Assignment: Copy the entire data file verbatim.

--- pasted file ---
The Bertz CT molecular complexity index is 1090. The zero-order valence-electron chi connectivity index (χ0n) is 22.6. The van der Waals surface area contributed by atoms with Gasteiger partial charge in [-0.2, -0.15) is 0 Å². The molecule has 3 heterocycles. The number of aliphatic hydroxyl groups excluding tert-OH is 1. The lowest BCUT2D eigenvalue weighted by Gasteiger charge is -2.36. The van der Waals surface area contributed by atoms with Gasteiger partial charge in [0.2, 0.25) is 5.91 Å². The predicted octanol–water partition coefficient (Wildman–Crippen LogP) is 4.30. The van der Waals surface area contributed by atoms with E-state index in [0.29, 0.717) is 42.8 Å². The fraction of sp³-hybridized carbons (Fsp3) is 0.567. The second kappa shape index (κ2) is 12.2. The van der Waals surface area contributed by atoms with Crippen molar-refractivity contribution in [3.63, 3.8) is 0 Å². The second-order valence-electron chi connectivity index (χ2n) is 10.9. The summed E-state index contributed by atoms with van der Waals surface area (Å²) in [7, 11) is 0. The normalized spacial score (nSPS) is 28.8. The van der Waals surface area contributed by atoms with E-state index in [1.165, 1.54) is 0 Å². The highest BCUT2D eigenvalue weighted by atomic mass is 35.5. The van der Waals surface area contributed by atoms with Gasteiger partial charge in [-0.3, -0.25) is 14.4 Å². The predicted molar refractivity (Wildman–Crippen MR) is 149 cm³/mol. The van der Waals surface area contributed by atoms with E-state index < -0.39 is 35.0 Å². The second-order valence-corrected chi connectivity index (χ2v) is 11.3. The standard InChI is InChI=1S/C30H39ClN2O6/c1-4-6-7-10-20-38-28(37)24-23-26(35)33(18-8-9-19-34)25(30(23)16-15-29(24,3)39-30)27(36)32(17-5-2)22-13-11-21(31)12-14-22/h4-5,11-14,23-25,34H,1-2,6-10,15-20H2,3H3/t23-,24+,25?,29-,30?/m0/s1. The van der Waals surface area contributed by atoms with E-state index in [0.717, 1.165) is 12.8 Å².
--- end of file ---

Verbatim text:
The Bertz CT molecular complexity index is 1090. The zero-order valence-electron chi connectivity index (χ0n) is 22.6. The van der Waals surface area contributed by atoms with Gasteiger partial charge in [-0.2, -0.15) is 0 Å². The molecule has 3 heterocycles. The number of aliphatic hydroxyl groups excluding tert-OH is 1. The lowest BCUT2D eigenvalue weighted by Gasteiger charge is -2.36. The van der Waals surface area contributed by atoms with Gasteiger partial charge in [0.2, 0.25) is 5.91 Å². The predicted octanol–water partition coefficient (Wildman–Crippen LogP) is 4.30. The van der Waals surface area contributed by atoms with E-state index in [0.29, 0.717) is 42.8 Å². The fraction of sp³-hybridized carbons (Fsp3) is 0.567. The second kappa shape index (κ2) is 12.2. The van der Waals surface area contributed by atoms with Crippen molar-refractivity contribution in [3.63, 3.8) is 0 Å². The second-order valence-electron chi connectivity index (χ2n) is 10.9. The summed E-state index contributed by atoms with van der Waals surface area (Å²) in [7, 11) is 0. The normalized spacial score (nSPS) is 28.8. The van der Waals surface area contributed by atoms with E-state index in [1.165, 1.54) is 0 Å². The highest BCUT2D eigenvalue weighted by atomic mass is 35.5. The van der Waals surface area contributed by atoms with Gasteiger partial charge in [-0.3, -0.25) is 14.4 Å². The predicted molar refractivity (Wildman–Crippen MR) is 149 cm³/mol. The van der Waals surface area contributed by atoms with E-state index < -0.39 is 35.0 Å². The second-order valence-corrected chi connectivity index (χ2v) is 11.3. The standard InChI is InChI=1S/C30H39ClN2O6/c1-4-6-7-10-20-38-28(37)24-23-26(35)33(18-8-9-19-34)25(30(23)16-15-29(24,3)39-30)27(36)32(17-5-2)22-13-11-21(31)12-14-22/h4-5,11-14,23-25,34H,1-2,6-10,15-20H2,3H3/t23-,24+,25?,29-,30?/m0/s1. The van der Waals surface area contributed by atoms with E-state index in [0.717, 1.165) is 12.8 Å².